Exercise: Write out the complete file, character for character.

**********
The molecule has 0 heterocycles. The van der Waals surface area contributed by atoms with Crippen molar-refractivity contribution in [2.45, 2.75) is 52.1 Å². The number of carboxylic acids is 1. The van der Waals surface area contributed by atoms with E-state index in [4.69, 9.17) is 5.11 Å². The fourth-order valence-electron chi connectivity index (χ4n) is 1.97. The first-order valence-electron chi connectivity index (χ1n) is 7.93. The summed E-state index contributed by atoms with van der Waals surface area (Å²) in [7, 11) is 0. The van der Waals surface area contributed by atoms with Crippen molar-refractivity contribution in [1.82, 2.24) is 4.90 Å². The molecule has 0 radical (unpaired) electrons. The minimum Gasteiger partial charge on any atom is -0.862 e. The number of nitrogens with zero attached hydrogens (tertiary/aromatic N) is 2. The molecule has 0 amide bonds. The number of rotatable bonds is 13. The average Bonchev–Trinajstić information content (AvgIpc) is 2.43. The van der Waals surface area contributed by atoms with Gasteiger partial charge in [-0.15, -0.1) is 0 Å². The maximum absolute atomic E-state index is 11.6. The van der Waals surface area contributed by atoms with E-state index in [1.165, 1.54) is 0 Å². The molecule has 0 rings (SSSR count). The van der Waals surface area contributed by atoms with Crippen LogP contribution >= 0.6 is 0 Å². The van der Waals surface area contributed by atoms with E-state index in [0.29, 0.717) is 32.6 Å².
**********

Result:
The molecule has 0 heterocycles. The van der Waals surface area contributed by atoms with Crippen molar-refractivity contribution in [2.45, 2.75) is 52.1 Å². The number of carboxylic acids is 1. The van der Waals surface area contributed by atoms with E-state index in [4.69, 9.17) is 5.11 Å². The fourth-order valence-electron chi connectivity index (χ4n) is 1.97. The first-order valence-electron chi connectivity index (χ1n) is 7.93. The summed E-state index contributed by atoms with van der Waals surface area (Å²) in [7, 11) is 0. The van der Waals surface area contributed by atoms with Crippen molar-refractivity contribution in [1.82, 2.24) is 4.90 Å². The molecule has 0 radical (unpaired) electrons. The minimum Gasteiger partial charge on any atom is -0.862 e. The number of nitrogens with zero attached hydrogens (tertiary/aromatic N) is 2. The molecule has 0 amide bonds. The number of rotatable bonds is 13. The average Bonchev–Trinajstić information content (AvgIpc) is 2.43. The van der Waals surface area contributed by atoms with Gasteiger partial charge in [-0.15, -0.1) is 0 Å². The maximum absolute atomic E-state index is 11.6. The van der Waals surface area contributed by atoms with E-state index in [1.165, 1.54) is 0 Å². The molecule has 0 rings (SSSR count). The van der Waals surface area contributed by atoms with Crippen LogP contribution >= 0.6 is 0 Å². The van der Waals surface area contributed by atoms with E-state index in [0.29, 0.717) is 32.6 Å².